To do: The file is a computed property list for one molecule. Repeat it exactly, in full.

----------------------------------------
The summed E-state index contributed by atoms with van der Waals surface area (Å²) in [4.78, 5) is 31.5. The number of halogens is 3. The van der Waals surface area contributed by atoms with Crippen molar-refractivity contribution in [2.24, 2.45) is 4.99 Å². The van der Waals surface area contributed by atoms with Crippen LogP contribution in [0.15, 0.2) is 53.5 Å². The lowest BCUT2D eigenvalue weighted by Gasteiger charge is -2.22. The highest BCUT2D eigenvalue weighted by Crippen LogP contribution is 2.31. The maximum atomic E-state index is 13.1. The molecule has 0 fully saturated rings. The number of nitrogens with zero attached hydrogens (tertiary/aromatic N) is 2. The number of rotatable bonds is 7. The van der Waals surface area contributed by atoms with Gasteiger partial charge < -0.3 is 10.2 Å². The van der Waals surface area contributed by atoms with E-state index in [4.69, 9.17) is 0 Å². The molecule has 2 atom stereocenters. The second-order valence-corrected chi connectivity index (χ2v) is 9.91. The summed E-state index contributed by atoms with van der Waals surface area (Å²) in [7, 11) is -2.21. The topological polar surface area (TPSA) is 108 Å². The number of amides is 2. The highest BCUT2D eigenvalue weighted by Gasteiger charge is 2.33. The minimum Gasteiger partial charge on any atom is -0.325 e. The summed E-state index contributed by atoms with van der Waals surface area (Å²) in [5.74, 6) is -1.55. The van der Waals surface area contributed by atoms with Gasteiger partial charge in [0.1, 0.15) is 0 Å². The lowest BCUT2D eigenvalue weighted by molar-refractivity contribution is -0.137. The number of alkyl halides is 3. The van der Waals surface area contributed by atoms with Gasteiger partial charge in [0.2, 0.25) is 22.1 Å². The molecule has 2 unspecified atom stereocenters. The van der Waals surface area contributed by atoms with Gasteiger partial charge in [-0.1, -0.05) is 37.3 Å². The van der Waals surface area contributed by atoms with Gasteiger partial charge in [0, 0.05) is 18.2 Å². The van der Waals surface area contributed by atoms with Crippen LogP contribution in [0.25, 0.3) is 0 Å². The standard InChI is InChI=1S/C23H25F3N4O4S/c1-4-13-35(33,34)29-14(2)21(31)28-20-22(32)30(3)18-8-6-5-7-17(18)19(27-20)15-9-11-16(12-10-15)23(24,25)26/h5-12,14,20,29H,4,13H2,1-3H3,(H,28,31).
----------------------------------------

The summed E-state index contributed by atoms with van der Waals surface area (Å²) in [4.78, 5) is 31.5. The number of halogens is 3. The van der Waals surface area contributed by atoms with Crippen molar-refractivity contribution in [2.24, 2.45) is 4.99 Å². The van der Waals surface area contributed by atoms with Crippen LogP contribution in [0.15, 0.2) is 53.5 Å². The lowest BCUT2D eigenvalue weighted by Gasteiger charge is -2.22. The highest BCUT2D eigenvalue weighted by Crippen LogP contribution is 2.31. The maximum atomic E-state index is 13.1. The molecule has 0 fully saturated rings. The number of nitrogens with zero attached hydrogens (tertiary/aromatic N) is 2. The number of rotatable bonds is 7. The van der Waals surface area contributed by atoms with Gasteiger partial charge < -0.3 is 10.2 Å². The van der Waals surface area contributed by atoms with E-state index in [4.69, 9.17) is 0 Å². The molecule has 2 atom stereocenters. The second-order valence-corrected chi connectivity index (χ2v) is 9.91. The summed E-state index contributed by atoms with van der Waals surface area (Å²) in [7, 11) is -2.21. The topological polar surface area (TPSA) is 108 Å². The number of amides is 2. The highest BCUT2D eigenvalue weighted by Gasteiger charge is 2.33. The minimum Gasteiger partial charge on any atom is -0.325 e. The summed E-state index contributed by atoms with van der Waals surface area (Å²) in [5.74, 6) is -1.55. The van der Waals surface area contributed by atoms with Gasteiger partial charge in [0.1, 0.15) is 0 Å². The lowest BCUT2D eigenvalue weighted by molar-refractivity contribution is -0.137. The number of alkyl halides is 3. The van der Waals surface area contributed by atoms with Gasteiger partial charge in [0.2, 0.25) is 22.1 Å². The molecule has 2 unspecified atom stereocenters. The van der Waals surface area contributed by atoms with Gasteiger partial charge in [-0.1, -0.05) is 37.3 Å². The van der Waals surface area contributed by atoms with Gasteiger partial charge in [0, 0.05) is 18.2 Å². The van der Waals surface area contributed by atoms with Crippen LogP contribution in [0.25, 0.3) is 0 Å². The standard InChI is InChI=1S/C23H25F3N4O4S/c1-4-13-35(33,34)29-14(2)21(31)28-20-22(32)30(3)18-8-6-5-7-17(18)19(27-20)15-9-11-16(12-10-15)23(24,25)26/h5-12,14,20,29H,4,13H2,1-3H3,(H,28,31).